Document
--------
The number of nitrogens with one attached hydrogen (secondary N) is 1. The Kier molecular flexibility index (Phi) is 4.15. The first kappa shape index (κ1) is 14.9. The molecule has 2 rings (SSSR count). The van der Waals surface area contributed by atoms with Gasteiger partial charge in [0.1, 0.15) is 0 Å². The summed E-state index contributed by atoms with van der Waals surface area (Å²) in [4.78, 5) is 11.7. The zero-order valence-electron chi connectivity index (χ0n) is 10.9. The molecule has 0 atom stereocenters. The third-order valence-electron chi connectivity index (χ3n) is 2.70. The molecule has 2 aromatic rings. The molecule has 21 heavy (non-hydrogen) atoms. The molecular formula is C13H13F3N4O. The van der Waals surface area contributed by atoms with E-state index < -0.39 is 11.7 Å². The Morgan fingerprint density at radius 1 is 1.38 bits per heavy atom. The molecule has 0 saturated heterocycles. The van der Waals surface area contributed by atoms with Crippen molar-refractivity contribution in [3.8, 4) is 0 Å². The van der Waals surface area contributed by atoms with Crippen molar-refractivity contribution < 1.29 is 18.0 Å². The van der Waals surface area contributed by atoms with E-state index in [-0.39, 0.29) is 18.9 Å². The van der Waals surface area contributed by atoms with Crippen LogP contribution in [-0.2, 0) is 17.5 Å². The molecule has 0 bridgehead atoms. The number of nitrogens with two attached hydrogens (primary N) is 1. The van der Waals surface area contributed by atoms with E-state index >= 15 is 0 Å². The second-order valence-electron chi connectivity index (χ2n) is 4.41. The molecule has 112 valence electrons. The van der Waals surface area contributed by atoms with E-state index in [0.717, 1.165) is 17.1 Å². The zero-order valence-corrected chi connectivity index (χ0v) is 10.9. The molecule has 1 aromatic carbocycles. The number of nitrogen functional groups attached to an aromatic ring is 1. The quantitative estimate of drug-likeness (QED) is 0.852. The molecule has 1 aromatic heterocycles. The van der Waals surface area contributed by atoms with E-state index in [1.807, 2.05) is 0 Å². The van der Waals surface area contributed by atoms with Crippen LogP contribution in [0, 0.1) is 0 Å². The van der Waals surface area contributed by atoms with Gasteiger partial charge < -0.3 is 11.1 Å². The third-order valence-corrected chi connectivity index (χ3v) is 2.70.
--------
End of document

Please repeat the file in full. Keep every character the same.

The number of nitrogens with one attached hydrogen (secondary N) is 1. The Kier molecular flexibility index (Phi) is 4.15. The first kappa shape index (κ1) is 14.9. The molecule has 2 rings (SSSR count). The van der Waals surface area contributed by atoms with Gasteiger partial charge in [0.1, 0.15) is 0 Å². The summed E-state index contributed by atoms with van der Waals surface area (Å²) in [4.78, 5) is 11.7. The zero-order valence-electron chi connectivity index (χ0n) is 10.9. The molecule has 0 atom stereocenters. The third-order valence-electron chi connectivity index (χ3n) is 2.70. The molecule has 2 aromatic rings. The molecule has 21 heavy (non-hydrogen) atoms. The molecular formula is C13H13F3N4O. The van der Waals surface area contributed by atoms with E-state index < -0.39 is 11.7 Å². The Morgan fingerprint density at radius 1 is 1.38 bits per heavy atom. The molecule has 0 saturated heterocycles. The van der Waals surface area contributed by atoms with Crippen molar-refractivity contribution in [3.8, 4) is 0 Å². The van der Waals surface area contributed by atoms with Crippen molar-refractivity contribution < 1.29 is 18.0 Å². The van der Waals surface area contributed by atoms with E-state index in [-0.39, 0.29) is 18.9 Å². The van der Waals surface area contributed by atoms with Crippen LogP contribution in [-0.2, 0) is 17.5 Å². The molecule has 0 bridgehead atoms. The number of nitrogens with two attached hydrogens (primary N) is 1. The van der Waals surface area contributed by atoms with E-state index >= 15 is 0 Å². The second-order valence-electron chi connectivity index (χ2n) is 4.41. The molecule has 112 valence electrons. The van der Waals surface area contributed by atoms with E-state index in [0.717, 1.165) is 17.1 Å². The zero-order valence-corrected chi connectivity index (χ0v) is 10.9. The molecule has 1 aromatic carbocycles. The number of nitrogen functional groups attached to an aromatic ring is 1. The quantitative estimate of drug-likeness (QED) is 0.852. The molecule has 1 aromatic heterocycles. The van der Waals surface area contributed by atoms with E-state index in [1.807, 2.05) is 0 Å². The van der Waals surface area contributed by atoms with Crippen LogP contribution in [0, 0.1) is 0 Å². The van der Waals surface area contributed by atoms with Gasteiger partial charge < -0.3 is 11.1 Å². The third-order valence-corrected chi connectivity index (χ3v) is 2.70.